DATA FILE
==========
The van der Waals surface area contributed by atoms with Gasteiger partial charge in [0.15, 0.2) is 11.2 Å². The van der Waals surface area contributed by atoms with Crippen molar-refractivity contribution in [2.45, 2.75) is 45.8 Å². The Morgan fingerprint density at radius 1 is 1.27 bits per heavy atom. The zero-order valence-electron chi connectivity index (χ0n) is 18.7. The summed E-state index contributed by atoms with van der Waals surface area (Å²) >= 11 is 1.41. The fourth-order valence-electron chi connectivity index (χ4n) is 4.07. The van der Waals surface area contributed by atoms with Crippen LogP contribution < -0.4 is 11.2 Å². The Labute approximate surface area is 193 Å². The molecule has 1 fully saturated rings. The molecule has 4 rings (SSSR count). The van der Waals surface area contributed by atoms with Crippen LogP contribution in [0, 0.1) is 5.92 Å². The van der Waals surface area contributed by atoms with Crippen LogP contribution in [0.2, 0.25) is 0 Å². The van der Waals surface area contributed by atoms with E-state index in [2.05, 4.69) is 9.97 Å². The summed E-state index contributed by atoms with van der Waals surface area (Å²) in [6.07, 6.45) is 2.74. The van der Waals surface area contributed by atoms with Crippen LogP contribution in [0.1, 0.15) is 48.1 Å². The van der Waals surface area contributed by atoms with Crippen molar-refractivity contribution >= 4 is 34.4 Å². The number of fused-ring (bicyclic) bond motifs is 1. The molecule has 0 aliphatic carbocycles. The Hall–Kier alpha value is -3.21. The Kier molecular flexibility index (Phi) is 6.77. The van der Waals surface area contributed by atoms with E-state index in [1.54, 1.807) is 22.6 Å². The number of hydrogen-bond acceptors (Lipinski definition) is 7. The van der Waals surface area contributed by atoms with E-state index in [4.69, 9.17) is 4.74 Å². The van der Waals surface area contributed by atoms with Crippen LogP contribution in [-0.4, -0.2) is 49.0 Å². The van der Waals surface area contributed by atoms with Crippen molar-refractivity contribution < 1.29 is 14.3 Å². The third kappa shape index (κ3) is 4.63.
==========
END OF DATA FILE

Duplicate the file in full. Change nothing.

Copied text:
The van der Waals surface area contributed by atoms with Gasteiger partial charge in [0.15, 0.2) is 11.2 Å². The van der Waals surface area contributed by atoms with Crippen molar-refractivity contribution in [2.45, 2.75) is 45.8 Å². The Morgan fingerprint density at radius 1 is 1.27 bits per heavy atom. The zero-order valence-electron chi connectivity index (χ0n) is 18.7. The summed E-state index contributed by atoms with van der Waals surface area (Å²) >= 11 is 1.41. The fourth-order valence-electron chi connectivity index (χ4n) is 4.07. The van der Waals surface area contributed by atoms with Crippen LogP contribution < -0.4 is 11.2 Å². The Labute approximate surface area is 193 Å². The molecule has 1 fully saturated rings. The molecule has 4 rings (SSSR count). The van der Waals surface area contributed by atoms with Crippen LogP contribution in [0, 0.1) is 5.92 Å². The van der Waals surface area contributed by atoms with Crippen LogP contribution in [0.2, 0.25) is 0 Å². The van der Waals surface area contributed by atoms with E-state index in [2.05, 4.69) is 9.97 Å². The summed E-state index contributed by atoms with van der Waals surface area (Å²) in [6.07, 6.45) is 2.74. The van der Waals surface area contributed by atoms with Crippen LogP contribution in [0.1, 0.15) is 48.1 Å². The van der Waals surface area contributed by atoms with Crippen molar-refractivity contribution >= 4 is 34.4 Å². The number of fused-ring (bicyclic) bond motifs is 1. The molecule has 0 aliphatic carbocycles. The Hall–Kier alpha value is -3.21. The Kier molecular flexibility index (Phi) is 6.77. The van der Waals surface area contributed by atoms with E-state index in [1.54, 1.807) is 22.6 Å². The number of hydrogen-bond acceptors (Lipinski definition) is 7. The van der Waals surface area contributed by atoms with E-state index in [4.69, 9.17) is 4.74 Å². The van der Waals surface area contributed by atoms with Crippen LogP contribution in [-0.4, -0.2) is 49.0 Å². The van der Waals surface area contributed by atoms with Crippen molar-refractivity contribution < 1.29 is 14.3 Å². The third kappa shape index (κ3) is 4.63.